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Science and Magic

June 17, 2013

Not too long ago Brambonius of the fascinating Brambonius’ blog in english wrote about Ayn Rand’s marginal notes on C.S. Lewis’ The Abolition of Man. In particular, Brambonius wrote about Rand’s dislike of Lewis’ characterization of science and magic as twins. This idea is one I find very interesting.

Lewis’ argument is relatively straightforward – science and magic are both aimed at discovering truth so that the external world can be controlled. The opposite of this is the attitude of what Lewis calls “the wise men of old” who sought to discover truth so as to conform themselves to reality.

Lewis’ definition of science certainly isn’t the one I teach my students nor does it capture much of what science is. Within the sciences we sometimes discuss pure and applied research. Pure research is research that aims only to find out something interesting. Much of my own research is pure research. Pure research is often more difficult to fund and justify than applied research which aims to solve a particular scientific problem so that a process or device can be put on the market. Lewis’ definition of science applies to applied research but not to pure research. This is more problematic when one considers that pure and applied researchers can get into sharp arguments about the merits of pure research (science for the love of science not that money-grubbing stuff) versus applied science (science that does something beyond pad one’s CV).

However, Lewis’ divide is an interesting one perhaps all the more so because it might pit various parts of science against one another alongside some unlikely bedfellows. After all, much of what would now be considered magic was at one point a valid area for scientific inquiry. (The primary difference between magic and science is method and, as Lewis points out, magic died out because its methodology doesn’t work.) Even today many of our divisions between things at the edges of science are rather arbitrary. What makes cursing your neighbors’ cows magic (not suitable for study) but telepathy paranormal (something that some people will give you money to study)? Mostly it’s the age of the beliefs and how they are phrased. Why aren’t ghosts considered magic? For that matter why aren’t miracles magic?

This, I think, is the real genius of Lewis’ divide (and one reason why Ayn Rand hated it so much). We could divide the world up so that science existed on one side and religion and magic ended up on the other (with philosophy perhaps inhabiting a no-man’s-land in between). This is a fairly natural way for a modern person to see the world. However, we could also use Lewis’ divisions with modifications and place some science and magic on one side, place religion and philosophy together on the other, and place other parts of science in a third category altogether. Once we’ve seen two ways to divide the world why not more? Why accept any division of the world as inherent and natural without poking at it? If we circle around to my last question in the preceding paragraph what makes magic and miracles different? From a certain standpoint they aren’t – they are both supernatural events. From one Christian perspective they differ primarily in where the power comes from – miracles come from God while magic comes from any other source. Lewis’ division also answers the question neatly: magic bends the world to our will, miracles bend the world to its Maker’s will and back to its intended purpose.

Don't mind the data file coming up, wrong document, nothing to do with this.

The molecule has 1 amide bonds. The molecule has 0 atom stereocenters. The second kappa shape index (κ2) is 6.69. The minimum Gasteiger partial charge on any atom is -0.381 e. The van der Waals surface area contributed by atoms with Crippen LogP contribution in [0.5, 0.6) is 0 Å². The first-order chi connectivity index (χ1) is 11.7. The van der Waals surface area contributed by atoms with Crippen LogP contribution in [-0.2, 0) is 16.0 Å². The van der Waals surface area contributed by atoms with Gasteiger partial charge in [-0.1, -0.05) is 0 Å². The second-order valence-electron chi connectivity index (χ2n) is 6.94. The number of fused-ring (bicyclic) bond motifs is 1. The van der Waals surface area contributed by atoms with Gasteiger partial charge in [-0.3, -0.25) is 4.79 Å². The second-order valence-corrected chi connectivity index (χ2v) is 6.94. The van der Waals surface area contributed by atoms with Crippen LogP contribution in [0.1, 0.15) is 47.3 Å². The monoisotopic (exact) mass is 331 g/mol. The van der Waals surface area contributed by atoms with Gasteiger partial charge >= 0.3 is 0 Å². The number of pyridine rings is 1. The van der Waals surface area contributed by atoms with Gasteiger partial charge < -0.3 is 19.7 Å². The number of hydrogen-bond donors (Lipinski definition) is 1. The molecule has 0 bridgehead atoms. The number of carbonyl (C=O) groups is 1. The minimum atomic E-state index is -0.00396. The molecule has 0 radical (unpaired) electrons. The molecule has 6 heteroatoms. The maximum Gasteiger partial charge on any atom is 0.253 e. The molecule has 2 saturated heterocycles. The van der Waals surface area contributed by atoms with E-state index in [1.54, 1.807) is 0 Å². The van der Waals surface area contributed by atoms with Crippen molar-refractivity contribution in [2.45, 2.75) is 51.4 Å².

So is there any applied section to these musing? Certainly. Let’s continue on with miracles. The modern word “miracle” connotes something that only makes sense given one sort of division of the world, one in which the most important division of the world is natural and supernatural. I’ve discussed miracles before and made roughly this same point: for the original audience of the Bible a miracle wasn’t a miracle because it was completely unexplainable by natural causes but because it so clearly seemed to serve or indicate God’s purposes. This sort of division of the world isn’t the one we usually deal in and so we sometimes have some rather practical problems with miracles. However, for ancient people a rainstorm could be a miracle if it happened at the right time in the right way and accomplished the right ends. Our modern division of the world has no ability to really conceptualize the ancient idea of a miracle.

More worryingly, a huge amount of modern life now lies on one side of Lewis’ divide. Most of what we do in our modern world is aimed at bending the external world to our ends. We think of our relationships in these terms, we think of our work in these terms, and we often think of our religion in these terms. The health and wealth gospel is a simple example of trying to make religion into a matter of changing external but these threads are far more pervasive. We ask how Christianity will help us find a spouse and not how it will help us live as fulfilled single people. We search the book of Proverbs for that nugget of divine wisdom that will make our business ventures flourish. I recently heard an excellent critique of Bible Belt church culture delivered by a pastor from that culture where he pointed out that he was raised not to count any kind Christian gesture towards a non-Christian unless it got them to convert. No, he said, what matters is that you did what you should in that situation and not how the external environment (including the person who is not you) came into conformity with your will.

I am convinced that the fundamental thing about Christianity that makes it worthwhile is that it is not another tool to manipulate the world but a means of setting ourselves to rights. To properly understand that we need to be able to think of the world in fresh categories that include categories of intent.


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